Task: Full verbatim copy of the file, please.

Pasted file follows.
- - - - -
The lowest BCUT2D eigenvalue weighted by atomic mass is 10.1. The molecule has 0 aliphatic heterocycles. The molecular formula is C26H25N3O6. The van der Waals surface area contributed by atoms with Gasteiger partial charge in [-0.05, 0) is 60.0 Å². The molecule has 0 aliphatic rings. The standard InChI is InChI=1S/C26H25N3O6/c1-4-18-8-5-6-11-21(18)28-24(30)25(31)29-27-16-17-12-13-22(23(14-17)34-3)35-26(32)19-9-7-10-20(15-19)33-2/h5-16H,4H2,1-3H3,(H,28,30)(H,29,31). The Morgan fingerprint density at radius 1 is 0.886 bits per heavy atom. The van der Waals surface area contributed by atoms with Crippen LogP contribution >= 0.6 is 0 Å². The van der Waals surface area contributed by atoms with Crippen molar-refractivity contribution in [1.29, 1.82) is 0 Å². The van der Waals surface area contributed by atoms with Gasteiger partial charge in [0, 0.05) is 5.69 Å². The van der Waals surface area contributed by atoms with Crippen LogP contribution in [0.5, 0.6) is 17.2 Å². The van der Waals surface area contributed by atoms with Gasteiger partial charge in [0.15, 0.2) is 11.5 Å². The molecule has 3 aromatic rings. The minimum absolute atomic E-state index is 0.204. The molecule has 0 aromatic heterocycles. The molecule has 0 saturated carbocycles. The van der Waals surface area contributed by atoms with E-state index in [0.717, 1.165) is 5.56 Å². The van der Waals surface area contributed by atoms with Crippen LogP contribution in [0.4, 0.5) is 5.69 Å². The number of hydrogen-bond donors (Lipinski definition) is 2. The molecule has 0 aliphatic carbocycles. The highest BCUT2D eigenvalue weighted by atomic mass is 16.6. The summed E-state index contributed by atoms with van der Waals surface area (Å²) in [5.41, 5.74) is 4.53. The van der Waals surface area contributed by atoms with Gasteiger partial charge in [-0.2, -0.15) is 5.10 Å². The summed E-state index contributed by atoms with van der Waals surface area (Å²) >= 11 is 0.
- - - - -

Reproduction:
The lowest BCUT2D eigenvalue weighted by atomic mass is 10.1. The molecule has 0 aliphatic heterocycles. The molecular formula is C26H25N3O6. The van der Waals surface area contributed by atoms with Gasteiger partial charge in [-0.05, 0) is 60.0 Å². The molecule has 0 aliphatic rings. The standard InChI is InChI=1S/C26H25N3O6/c1-4-18-8-5-6-11-21(18)28-24(30)25(31)29-27-16-17-12-13-22(23(14-17)34-3)35-26(32)19-9-7-10-20(15-19)33-2/h5-16H,4H2,1-3H3,(H,28,30)(H,29,31). The Morgan fingerprint density at radius 1 is 0.886 bits per heavy atom. The van der Waals surface area contributed by atoms with Crippen LogP contribution >= 0.6 is 0 Å². The van der Waals surface area contributed by atoms with Crippen molar-refractivity contribution in [1.29, 1.82) is 0 Å². The van der Waals surface area contributed by atoms with Gasteiger partial charge in [0, 0.05) is 5.69 Å². The van der Waals surface area contributed by atoms with Crippen LogP contribution in [0.5, 0.6) is 17.2 Å². The van der Waals surface area contributed by atoms with Gasteiger partial charge in [0.15, 0.2) is 11.5 Å². The molecule has 3 aromatic rings. The minimum absolute atomic E-state index is 0.204. The molecule has 0 aromatic heterocycles. The molecule has 0 saturated carbocycles. The van der Waals surface area contributed by atoms with E-state index in [0.717, 1.165) is 5.56 Å². The van der Waals surface area contributed by atoms with Crippen LogP contribution in [0.4, 0.5) is 5.69 Å². The number of hydrogen-bond donors (Lipinski definition) is 2. The molecule has 0 aliphatic carbocycles. The highest BCUT2D eigenvalue weighted by atomic mass is 16.6. The summed E-state index contributed by atoms with van der Waals surface area (Å²) in [5.41, 5.74) is 4.53. The van der Waals surface area contributed by atoms with Gasteiger partial charge in [-0.2, -0.15) is 5.10 Å². The summed E-state index contributed by atoms with van der Waals surface area (Å²) >= 11 is 0.